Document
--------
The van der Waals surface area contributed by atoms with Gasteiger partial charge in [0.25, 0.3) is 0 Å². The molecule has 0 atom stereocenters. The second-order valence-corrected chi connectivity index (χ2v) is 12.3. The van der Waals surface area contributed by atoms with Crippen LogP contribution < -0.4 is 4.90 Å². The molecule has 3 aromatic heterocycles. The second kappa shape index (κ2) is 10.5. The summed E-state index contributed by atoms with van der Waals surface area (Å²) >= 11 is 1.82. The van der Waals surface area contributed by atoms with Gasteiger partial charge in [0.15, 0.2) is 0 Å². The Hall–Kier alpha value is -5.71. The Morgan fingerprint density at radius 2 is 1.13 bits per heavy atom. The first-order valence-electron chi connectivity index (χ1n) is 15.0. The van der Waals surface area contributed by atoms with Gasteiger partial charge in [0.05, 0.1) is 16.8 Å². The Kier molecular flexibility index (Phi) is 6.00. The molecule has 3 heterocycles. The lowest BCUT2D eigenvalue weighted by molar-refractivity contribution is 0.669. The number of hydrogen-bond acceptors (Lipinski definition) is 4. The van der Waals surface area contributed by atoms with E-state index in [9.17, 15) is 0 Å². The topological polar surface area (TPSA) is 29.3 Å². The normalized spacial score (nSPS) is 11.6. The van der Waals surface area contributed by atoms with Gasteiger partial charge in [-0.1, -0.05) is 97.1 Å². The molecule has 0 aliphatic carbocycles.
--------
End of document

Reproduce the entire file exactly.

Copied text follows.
The van der Waals surface area contributed by atoms with Gasteiger partial charge in [0.25, 0.3) is 0 Å². The molecule has 0 atom stereocenters. The second-order valence-corrected chi connectivity index (χ2v) is 12.3. The van der Waals surface area contributed by atoms with Crippen LogP contribution < -0.4 is 4.90 Å². The molecule has 3 aromatic heterocycles. The second kappa shape index (κ2) is 10.5. The summed E-state index contributed by atoms with van der Waals surface area (Å²) >= 11 is 1.82. The van der Waals surface area contributed by atoms with Gasteiger partial charge in [0.15, 0.2) is 0 Å². The Hall–Kier alpha value is -5.71. The Morgan fingerprint density at radius 2 is 1.13 bits per heavy atom. The first-order valence-electron chi connectivity index (χ1n) is 15.0. The van der Waals surface area contributed by atoms with Gasteiger partial charge in [0.05, 0.1) is 16.8 Å². The Kier molecular flexibility index (Phi) is 6.00. The molecule has 3 heterocycles. The lowest BCUT2D eigenvalue weighted by molar-refractivity contribution is 0.669. The number of hydrogen-bond acceptors (Lipinski definition) is 4. The van der Waals surface area contributed by atoms with E-state index in [9.17, 15) is 0 Å². The topological polar surface area (TPSA) is 29.3 Å². The normalized spacial score (nSPS) is 11.6. The van der Waals surface area contributed by atoms with Gasteiger partial charge in [-0.1, -0.05) is 97.1 Å². The molecule has 0 aliphatic carbocycles.